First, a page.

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0141 Cathay and the Way Thither : vol.1
Cathay and the Way Thither : vol.1 / Page 141 (Color Image)

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doi: 10.20676/00000042
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that he entered the Black Sea on the 7th May, 1253, and after visiting successively Sartach, Batu, and the court of the Great Khan Mangu near Kara Korum, got back to Antioch about the end of June 1255.

99. After describing several of the nations of Further Asia, he says : "Further on is Great Cathay which I take to be the country which was anciently called the Land of the Seres. For the best silk stuffs are still got from them, and the people themselves call such stuffs Serie ;1 the nation getting the name of Seres from a certain town of theirs. I was really given to understand that there is a town in that country which has silver walls and golden battlements.2 The land in question is divided into many provinces, several of which have not yet been subdued by the Mongols, and the sea lies between it and India. Those Cathayans are little fellows, speaking much through the nose, and as is general with all those eastern people their eyes are very narrow. They are first-rate artists in every kind of craft, and their physicians have a thorough knowledge of the virtues of herbs, and an admirable skill in diagnosis by the pulse.3 But they don't examine the urine or know anything on that subject ; this I know from my own observation. There are a great many of these people at Karakorum ; and it has always been their custom that all the sons must follow their father's craft whatever it be. Hence it is that they are obliged to pay so heavy a tribute ; for they pay the Mongols daily 1,500 iascot or cosmi;' the iascot is a piece of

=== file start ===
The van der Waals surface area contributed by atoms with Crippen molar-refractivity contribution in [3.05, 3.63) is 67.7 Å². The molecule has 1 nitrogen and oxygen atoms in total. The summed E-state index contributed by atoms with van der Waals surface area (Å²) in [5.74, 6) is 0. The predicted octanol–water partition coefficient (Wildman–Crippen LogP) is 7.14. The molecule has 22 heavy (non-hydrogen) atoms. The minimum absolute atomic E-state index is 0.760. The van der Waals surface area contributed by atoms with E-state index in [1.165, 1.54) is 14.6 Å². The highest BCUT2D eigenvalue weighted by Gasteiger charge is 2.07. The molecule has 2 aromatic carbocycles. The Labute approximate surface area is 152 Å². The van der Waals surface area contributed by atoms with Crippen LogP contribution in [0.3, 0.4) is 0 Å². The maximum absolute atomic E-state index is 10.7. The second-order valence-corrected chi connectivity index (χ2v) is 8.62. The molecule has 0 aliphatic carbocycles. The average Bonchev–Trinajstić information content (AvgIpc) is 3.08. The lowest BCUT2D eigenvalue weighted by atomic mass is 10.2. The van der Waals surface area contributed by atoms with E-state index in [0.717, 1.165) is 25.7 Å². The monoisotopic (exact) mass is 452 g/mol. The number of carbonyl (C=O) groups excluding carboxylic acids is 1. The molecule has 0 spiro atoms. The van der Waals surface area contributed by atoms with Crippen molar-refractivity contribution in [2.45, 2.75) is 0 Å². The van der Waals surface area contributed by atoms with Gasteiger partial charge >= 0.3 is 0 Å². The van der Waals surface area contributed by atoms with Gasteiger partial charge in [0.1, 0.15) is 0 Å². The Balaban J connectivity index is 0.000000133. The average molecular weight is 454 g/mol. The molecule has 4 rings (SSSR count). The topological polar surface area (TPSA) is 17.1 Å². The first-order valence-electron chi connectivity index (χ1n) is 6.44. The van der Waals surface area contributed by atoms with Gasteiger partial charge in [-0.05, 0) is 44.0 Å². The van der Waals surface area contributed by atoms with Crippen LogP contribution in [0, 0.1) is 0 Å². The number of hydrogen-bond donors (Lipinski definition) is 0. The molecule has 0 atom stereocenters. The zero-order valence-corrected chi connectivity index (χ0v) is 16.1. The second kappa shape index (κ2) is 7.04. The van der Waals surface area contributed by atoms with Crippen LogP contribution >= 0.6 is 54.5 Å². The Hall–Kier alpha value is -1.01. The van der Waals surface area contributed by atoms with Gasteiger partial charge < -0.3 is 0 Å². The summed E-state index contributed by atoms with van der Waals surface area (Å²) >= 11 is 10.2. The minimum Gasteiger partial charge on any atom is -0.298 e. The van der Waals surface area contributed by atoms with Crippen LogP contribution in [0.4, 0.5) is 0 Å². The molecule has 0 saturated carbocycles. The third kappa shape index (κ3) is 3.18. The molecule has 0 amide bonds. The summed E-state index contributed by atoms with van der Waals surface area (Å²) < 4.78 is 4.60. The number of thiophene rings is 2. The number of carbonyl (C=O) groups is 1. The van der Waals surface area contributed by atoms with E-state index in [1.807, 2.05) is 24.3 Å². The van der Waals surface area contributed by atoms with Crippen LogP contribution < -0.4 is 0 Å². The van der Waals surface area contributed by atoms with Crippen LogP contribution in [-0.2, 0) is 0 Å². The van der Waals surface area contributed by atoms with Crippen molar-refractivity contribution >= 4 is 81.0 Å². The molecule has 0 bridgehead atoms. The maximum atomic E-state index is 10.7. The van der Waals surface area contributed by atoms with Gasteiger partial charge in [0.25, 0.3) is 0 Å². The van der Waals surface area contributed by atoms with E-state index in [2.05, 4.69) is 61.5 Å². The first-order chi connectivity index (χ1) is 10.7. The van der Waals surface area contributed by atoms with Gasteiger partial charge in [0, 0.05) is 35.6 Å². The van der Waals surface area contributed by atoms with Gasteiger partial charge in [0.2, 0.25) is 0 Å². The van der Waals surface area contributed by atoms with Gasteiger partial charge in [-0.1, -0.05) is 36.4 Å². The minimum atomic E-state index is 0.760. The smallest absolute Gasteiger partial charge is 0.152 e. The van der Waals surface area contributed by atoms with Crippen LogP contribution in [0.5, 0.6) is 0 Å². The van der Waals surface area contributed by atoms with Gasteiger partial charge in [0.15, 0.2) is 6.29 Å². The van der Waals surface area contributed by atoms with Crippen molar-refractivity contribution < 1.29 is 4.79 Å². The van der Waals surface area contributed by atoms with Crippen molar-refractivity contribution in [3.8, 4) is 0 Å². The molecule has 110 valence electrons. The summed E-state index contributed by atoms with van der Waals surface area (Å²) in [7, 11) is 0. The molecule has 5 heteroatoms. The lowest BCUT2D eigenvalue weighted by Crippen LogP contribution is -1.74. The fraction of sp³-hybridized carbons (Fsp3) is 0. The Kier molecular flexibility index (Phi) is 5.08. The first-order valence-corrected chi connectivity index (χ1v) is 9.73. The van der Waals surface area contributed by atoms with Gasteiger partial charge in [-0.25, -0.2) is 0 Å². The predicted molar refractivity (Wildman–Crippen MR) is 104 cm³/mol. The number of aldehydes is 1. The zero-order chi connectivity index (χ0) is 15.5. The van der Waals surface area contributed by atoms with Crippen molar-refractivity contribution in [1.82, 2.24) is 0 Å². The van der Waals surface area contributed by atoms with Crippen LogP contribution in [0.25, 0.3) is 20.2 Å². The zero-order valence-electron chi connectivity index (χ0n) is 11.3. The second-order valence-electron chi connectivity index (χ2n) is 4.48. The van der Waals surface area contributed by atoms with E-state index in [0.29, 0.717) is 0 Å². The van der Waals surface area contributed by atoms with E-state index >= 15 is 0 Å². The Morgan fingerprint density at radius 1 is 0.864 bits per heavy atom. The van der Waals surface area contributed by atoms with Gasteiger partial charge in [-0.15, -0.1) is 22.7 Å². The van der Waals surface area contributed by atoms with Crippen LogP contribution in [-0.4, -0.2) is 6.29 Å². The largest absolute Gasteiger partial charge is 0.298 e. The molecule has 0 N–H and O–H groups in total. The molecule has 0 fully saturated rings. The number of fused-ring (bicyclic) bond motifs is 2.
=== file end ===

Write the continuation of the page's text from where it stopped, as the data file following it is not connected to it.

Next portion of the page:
1 This is probably a reference to the Mongol word Sirkek (supra, p. xliv), and R-abruquis thus anticipated Klaproth in tracing an eastern etymology of the term SERICA. I do not know what town he can allude to, but see the Siurhia of Moses the Armenian, and the Saragh of the Singanfu inscription (supra, pp. lxxxiii, xciii).

2 Martini alludes to a popular Chinese saying about the golden walls of Singanfu (Atlas Sinensis). And these passages are remarkable with reference to the remark of Ptolemy about the metropolis Thince, that there was no truth in the stories of its brazen walls.

3 Martini speaks of the great skill of the physicians in diagnosis by the pulse, and Duhalde is very prolix on that matter.

4 I do not know what the word iascot is; but cosmi is possibly intended for the same word as the sommi of Pegolotti (infra, p. 288), though the value here assigned would be about ten times that of the sommo, taking the mark as 3 of a pound.